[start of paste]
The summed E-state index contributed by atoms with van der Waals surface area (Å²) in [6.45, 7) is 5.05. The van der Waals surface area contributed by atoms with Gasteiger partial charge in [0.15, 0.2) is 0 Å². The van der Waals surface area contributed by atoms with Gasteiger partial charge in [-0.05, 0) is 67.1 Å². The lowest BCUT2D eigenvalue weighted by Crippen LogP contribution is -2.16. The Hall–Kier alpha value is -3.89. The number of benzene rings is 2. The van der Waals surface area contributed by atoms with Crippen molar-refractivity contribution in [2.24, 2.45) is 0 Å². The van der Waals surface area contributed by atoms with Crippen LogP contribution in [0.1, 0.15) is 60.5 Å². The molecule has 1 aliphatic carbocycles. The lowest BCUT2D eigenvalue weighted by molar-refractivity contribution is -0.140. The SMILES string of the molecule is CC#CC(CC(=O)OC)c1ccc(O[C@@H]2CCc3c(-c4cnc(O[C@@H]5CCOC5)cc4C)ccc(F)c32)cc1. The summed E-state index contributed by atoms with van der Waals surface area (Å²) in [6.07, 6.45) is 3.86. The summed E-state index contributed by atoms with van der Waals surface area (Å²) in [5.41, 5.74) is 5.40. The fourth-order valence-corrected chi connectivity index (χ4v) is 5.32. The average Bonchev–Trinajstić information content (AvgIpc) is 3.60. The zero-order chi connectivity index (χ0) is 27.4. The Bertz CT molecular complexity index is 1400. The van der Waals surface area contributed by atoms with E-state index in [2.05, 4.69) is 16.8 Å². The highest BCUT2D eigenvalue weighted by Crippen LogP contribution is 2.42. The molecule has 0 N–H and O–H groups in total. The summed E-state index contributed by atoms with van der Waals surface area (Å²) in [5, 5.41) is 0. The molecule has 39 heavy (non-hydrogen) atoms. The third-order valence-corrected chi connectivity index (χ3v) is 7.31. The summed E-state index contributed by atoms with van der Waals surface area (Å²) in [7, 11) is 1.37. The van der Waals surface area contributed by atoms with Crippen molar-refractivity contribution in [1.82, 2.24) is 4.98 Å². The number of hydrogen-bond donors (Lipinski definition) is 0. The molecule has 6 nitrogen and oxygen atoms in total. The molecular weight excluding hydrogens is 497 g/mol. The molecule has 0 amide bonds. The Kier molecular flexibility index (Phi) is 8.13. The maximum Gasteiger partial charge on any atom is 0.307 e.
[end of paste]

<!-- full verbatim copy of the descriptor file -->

The summed E-state index contributed by atoms with van der Waals surface area (Å²) in [6.45, 7) is 5.05. The van der Waals surface area contributed by atoms with Gasteiger partial charge in [0.15, 0.2) is 0 Å². The van der Waals surface area contributed by atoms with Gasteiger partial charge in [-0.05, 0) is 67.1 Å². The lowest BCUT2D eigenvalue weighted by Crippen LogP contribution is -2.16. The Hall–Kier alpha value is -3.89. The number of benzene rings is 2. The van der Waals surface area contributed by atoms with Crippen molar-refractivity contribution in [2.24, 2.45) is 0 Å². The van der Waals surface area contributed by atoms with Crippen LogP contribution in [0.1, 0.15) is 60.5 Å². The molecule has 1 aliphatic carbocycles. The lowest BCUT2D eigenvalue weighted by molar-refractivity contribution is -0.140. The SMILES string of the molecule is CC#CC(CC(=O)OC)c1ccc(O[C@@H]2CCc3c(-c4cnc(O[C@@H]5CCOC5)cc4C)ccc(F)c32)cc1. The summed E-state index contributed by atoms with van der Waals surface area (Å²) in [6.07, 6.45) is 3.86. The summed E-state index contributed by atoms with van der Waals surface area (Å²) in [5.41, 5.74) is 5.40. The fourth-order valence-corrected chi connectivity index (χ4v) is 5.32. The average Bonchev–Trinajstić information content (AvgIpc) is 3.60. The zero-order chi connectivity index (χ0) is 27.4. The Bertz CT molecular complexity index is 1400. The van der Waals surface area contributed by atoms with E-state index in [2.05, 4.69) is 16.8 Å². The highest BCUT2D eigenvalue weighted by Crippen LogP contribution is 2.42. The molecule has 0 N–H and O–H groups in total. The summed E-state index contributed by atoms with van der Waals surface area (Å²) in [5, 5.41) is 0. The molecule has 39 heavy (non-hydrogen) atoms. The third-order valence-corrected chi connectivity index (χ3v) is 7.31. The summed E-state index contributed by atoms with van der Waals surface area (Å²) in [7, 11) is 1.37. The van der Waals surface area contributed by atoms with Crippen molar-refractivity contribution in [1.82, 2.24) is 4.98 Å². The number of hydrogen-bond donors (Lipinski definition) is 0. The molecule has 6 nitrogen and oxygen atoms in total. The molecular weight excluding hydrogens is 497 g/mol. The molecule has 0 amide bonds. The Kier molecular flexibility index (Phi) is 8.13. The maximum Gasteiger partial charge on any atom is 0.307 e.